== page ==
Anderson, IN

Closed-channel UV system from Neptune Benson
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Closed-channel UV system from Neptune Benson

The City of Scottsburg, Ind., has replaced chlorine disinfection with ultraviolet... More

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Emergency preparedness for citizens with disabilities

QUESTION: Michele, I read your Winter 2014 Indiana LTAP Newsletter article about a really thorough approach to keeping people with disabilities in mind when preparing communities for disaster emergencies and, in this case, severe snow storms or even moderate snow conditions. Can you share that on this blog since winter is now upon us? —Jeff, Indiana More

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FREE webinar on roadway deicing and anti-icing operations

Nov. 6 presentation explains how transportation departments and local governments are working creatively to reduce chloride impacts to waters. More

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U.S. Access Board Releases Guidance on Playground Surfaces

New guidance on selecting and installing playground surfaces is now available from the Access Board. More

4 FREE water management resources
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4 FREE water management resources

Drought, flooding, toxic algae … if your agency isn’t dealing with a major... More

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10 states with the most-poisonous water

Indiana tops this analysis of EPA’s Toxics Release Inventory (TRI) in terms of volume, but Texas is tops for toxicity. More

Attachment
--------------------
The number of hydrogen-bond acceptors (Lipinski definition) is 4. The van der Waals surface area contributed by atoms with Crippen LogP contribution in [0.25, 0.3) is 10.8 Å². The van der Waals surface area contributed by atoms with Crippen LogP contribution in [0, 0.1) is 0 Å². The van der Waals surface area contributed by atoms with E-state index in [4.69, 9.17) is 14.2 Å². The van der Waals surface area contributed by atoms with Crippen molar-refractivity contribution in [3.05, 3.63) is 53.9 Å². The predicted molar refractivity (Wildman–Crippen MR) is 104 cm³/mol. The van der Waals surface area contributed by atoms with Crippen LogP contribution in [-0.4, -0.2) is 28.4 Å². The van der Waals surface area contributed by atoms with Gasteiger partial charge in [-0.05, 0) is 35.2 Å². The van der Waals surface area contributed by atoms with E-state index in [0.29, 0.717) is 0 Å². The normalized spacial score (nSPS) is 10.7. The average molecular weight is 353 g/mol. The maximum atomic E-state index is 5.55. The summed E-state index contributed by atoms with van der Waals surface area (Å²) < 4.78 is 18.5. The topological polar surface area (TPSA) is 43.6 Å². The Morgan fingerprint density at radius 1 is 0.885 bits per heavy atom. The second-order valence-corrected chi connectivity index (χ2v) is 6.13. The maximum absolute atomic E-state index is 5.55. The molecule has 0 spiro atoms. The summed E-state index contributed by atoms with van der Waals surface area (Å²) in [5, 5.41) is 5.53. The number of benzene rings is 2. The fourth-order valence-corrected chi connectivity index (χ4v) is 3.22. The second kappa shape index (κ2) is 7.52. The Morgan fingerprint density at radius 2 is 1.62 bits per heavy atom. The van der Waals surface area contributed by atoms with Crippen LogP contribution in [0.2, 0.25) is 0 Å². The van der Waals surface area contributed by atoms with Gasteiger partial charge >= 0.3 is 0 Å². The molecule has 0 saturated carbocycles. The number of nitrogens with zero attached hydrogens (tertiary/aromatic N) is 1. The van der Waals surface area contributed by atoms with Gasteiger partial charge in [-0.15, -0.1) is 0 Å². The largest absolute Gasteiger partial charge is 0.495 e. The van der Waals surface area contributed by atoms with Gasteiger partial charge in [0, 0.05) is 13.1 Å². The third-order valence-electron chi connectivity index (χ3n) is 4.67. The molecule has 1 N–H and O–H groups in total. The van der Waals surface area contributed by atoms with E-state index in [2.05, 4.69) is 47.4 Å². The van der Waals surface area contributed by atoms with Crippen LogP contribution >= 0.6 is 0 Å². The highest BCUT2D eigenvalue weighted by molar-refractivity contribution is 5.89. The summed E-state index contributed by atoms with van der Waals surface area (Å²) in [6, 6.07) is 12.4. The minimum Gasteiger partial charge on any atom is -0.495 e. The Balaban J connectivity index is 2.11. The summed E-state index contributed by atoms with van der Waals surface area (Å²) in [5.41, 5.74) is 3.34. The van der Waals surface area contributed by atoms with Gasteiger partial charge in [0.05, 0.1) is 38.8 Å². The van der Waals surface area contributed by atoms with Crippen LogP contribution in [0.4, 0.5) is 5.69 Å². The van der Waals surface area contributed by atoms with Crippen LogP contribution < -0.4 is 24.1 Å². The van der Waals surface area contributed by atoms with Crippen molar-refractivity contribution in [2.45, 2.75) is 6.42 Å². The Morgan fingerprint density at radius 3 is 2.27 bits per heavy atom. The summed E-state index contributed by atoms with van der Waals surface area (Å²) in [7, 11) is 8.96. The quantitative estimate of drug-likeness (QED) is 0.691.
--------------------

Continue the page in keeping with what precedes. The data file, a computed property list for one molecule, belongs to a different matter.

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Water agencies in five states receive $105 million settlement

More than 1,000 community water systems in Illinois, Indiana, Kansas, Missouri, and Ohio that detected atrazine in their supplies will split the award, concluding eight years of class-action litigation. More

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PUBLIC WORKS News Briefs: September 2007

The latest news, views and happenings from industry More

Pond potential
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Pond potential

Many areas within Florida's Orange County contain secondary outfalls that... More

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Dealing with disaster

In 2004, four hurricanes made landfall in Florida. While not all of them impacted Marion County, we had the unusual misfortune of dealing with two of the storms in September—back-to-back. Both storms (Frances and Jeanne) were packing tropical storm force winds by the time they reached us, with gusts of hurricane strength (greater than 74 mph). The Marion County Public Works Bureau dealt with these events as they occurred and with the cleanup in the aftermath. Most of us had never experienced anything like this before. I have worked in Marion County for 28 years but, until now, had never encountered a natural disaster of this magnitude. More

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